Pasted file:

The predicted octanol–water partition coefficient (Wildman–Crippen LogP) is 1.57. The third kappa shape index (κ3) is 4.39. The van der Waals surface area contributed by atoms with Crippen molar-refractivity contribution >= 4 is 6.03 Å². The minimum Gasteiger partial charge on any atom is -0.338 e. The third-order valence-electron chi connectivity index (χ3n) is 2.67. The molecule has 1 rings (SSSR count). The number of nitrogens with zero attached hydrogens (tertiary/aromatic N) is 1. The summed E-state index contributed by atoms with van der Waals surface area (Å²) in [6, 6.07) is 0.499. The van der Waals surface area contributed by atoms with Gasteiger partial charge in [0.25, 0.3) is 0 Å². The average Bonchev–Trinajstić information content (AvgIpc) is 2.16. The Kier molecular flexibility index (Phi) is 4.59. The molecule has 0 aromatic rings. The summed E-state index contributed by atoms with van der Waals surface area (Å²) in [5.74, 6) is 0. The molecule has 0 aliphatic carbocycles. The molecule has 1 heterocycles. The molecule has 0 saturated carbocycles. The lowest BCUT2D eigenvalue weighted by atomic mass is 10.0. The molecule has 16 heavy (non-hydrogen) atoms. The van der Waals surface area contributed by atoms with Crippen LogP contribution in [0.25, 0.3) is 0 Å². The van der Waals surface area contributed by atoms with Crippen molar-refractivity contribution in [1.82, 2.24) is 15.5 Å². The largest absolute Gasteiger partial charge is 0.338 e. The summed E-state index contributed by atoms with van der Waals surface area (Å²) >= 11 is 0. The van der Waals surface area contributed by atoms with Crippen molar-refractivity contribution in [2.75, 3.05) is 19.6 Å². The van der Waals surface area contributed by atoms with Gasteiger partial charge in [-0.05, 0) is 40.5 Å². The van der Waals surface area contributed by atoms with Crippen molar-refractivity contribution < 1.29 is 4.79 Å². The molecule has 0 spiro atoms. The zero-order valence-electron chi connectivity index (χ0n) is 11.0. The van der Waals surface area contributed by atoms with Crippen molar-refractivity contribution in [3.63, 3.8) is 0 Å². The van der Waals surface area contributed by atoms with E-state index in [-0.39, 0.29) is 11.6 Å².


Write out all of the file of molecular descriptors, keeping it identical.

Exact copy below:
The predicted octanol–water partition coefficient (Wildman–Crippen LogP) is 1.57. The third kappa shape index (κ3) is 4.39. The van der Waals surface area contributed by atoms with Crippen molar-refractivity contribution >= 4 is 6.03 Å². The minimum Gasteiger partial charge on any atom is -0.338 e. The third-order valence-electron chi connectivity index (χ3n) is 2.67. The molecule has 1 rings (SSSR count). The number of nitrogens with zero attached hydrogens (tertiary/aromatic N) is 1. The summed E-state index contributed by atoms with van der Waals surface area (Å²) in [6, 6.07) is 0.499. The van der Waals surface area contributed by atoms with Gasteiger partial charge in [0.25, 0.3) is 0 Å². The average Bonchev–Trinajstić information content (AvgIpc) is 2.16. The Kier molecular flexibility index (Phi) is 4.59. The molecule has 0 aromatic rings. The summed E-state index contributed by atoms with van der Waals surface area (Å²) in [5.74, 6) is 0. The molecule has 0 aliphatic carbocycles. The molecule has 1 heterocycles. The molecule has 0 saturated carbocycles. The lowest BCUT2D eigenvalue weighted by atomic mass is 10.0. The molecule has 16 heavy (non-hydrogen) atoms. The van der Waals surface area contributed by atoms with Crippen LogP contribution in [0.25, 0.3) is 0 Å². The van der Waals surface area contributed by atoms with Crippen molar-refractivity contribution in [1.82, 2.24) is 15.5 Å². The largest absolute Gasteiger partial charge is 0.338 e. The summed E-state index contributed by atoms with van der Waals surface area (Å²) >= 11 is 0. The van der Waals surface area contributed by atoms with Crippen molar-refractivity contribution in [2.75, 3.05) is 19.6 Å². The van der Waals surface area contributed by atoms with Gasteiger partial charge in [-0.05, 0) is 40.5 Å². The van der Waals surface area contributed by atoms with Crippen molar-refractivity contribution < 1.29 is 4.79 Å². The molecule has 0 spiro atoms. The zero-order valence-electron chi connectivity index (χ0n) is 11.0. The van der Waals surface area contributed by atoms with Crippen molar-refractivity contribution in [3.63, 3.8) is 0 Å². The van der Waals surface area contributed by atoms with E-state index in [-0.39, 0.29) is 11.6 Å².